Temporary orders are orders entered during the divorce proceeding that govern the parties’ conduct during the pendency of the proceeding or until a superseding order is entered. Temporary orders are often entered within the first 60 days after the filing of the Petition for Dissolution. Temporary orders never take the place of permanent orders included in a Decree of Dissolution of Marriage, unless the court makes an exception and orders the temporary orders to continue after the entry of the final decree. If the action involves minor children and both parties reside within the same county, mandatory mediation regarding issues of legal decision-making, as well as parenting time, is scheduled. Although it is not mandatory, judges prefer that mediation be completed before hearing any children’s issues addressed in mediation.
The parties may attempt to negotiate a solution to the various issues in the case before proceeding to a full hearing. Usually these negotiations take place through their attorneys, through four way settlement conferences including both attorneys and both parties, or through a Resolution Management Conference before the court. If these negotiations are not successful, the matter proceeds to an evidentiary hearing. Each party must exchange with the other a list of witnesses and exhibits. The witnesses may be interviewed by both sides in preparation for the hearing and the exhibits are thoroughly examined.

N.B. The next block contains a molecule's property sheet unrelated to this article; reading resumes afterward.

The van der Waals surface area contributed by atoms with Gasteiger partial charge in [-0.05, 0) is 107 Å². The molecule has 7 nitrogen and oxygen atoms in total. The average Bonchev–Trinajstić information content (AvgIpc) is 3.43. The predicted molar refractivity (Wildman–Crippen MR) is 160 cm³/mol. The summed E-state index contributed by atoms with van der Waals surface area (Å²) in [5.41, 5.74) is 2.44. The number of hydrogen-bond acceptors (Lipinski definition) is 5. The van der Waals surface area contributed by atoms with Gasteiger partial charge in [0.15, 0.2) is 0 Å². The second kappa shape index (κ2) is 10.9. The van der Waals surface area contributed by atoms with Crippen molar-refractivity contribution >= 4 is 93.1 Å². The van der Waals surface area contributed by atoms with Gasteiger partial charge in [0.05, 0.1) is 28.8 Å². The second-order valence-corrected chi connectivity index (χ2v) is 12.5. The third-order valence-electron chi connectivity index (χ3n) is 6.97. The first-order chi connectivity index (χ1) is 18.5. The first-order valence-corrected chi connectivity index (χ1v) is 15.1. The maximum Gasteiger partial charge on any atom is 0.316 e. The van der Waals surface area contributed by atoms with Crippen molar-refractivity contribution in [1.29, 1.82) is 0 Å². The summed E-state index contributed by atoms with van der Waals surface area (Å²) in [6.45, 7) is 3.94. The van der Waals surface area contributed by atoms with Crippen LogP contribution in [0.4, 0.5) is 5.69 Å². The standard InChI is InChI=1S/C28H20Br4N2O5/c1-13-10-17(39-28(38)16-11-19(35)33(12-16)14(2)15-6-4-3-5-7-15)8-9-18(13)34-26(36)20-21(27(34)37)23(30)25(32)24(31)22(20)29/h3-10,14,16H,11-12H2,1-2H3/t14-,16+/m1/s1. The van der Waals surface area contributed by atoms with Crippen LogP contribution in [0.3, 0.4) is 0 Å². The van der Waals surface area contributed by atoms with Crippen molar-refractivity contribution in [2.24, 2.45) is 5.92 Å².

If the matter is not settled, the hearing is confirmed and the matter proceeds before the court on its merits. Exhibits are admitted into evidence and testimony is taken from both the parties and their witnesses. The Judge then decides the disputed issues within 60 days of the hearing date.
Typical issues which are often litigated in temporary orders hearings include legal decision-making, parenting time, child support, spousal maintenance, liquid asset divisions, debt divisions, possession of the former family home and recovery of court costs and attorney’s fees.
*The information in this message is general and should not substitute for the advice and counsel of a licensed attorney.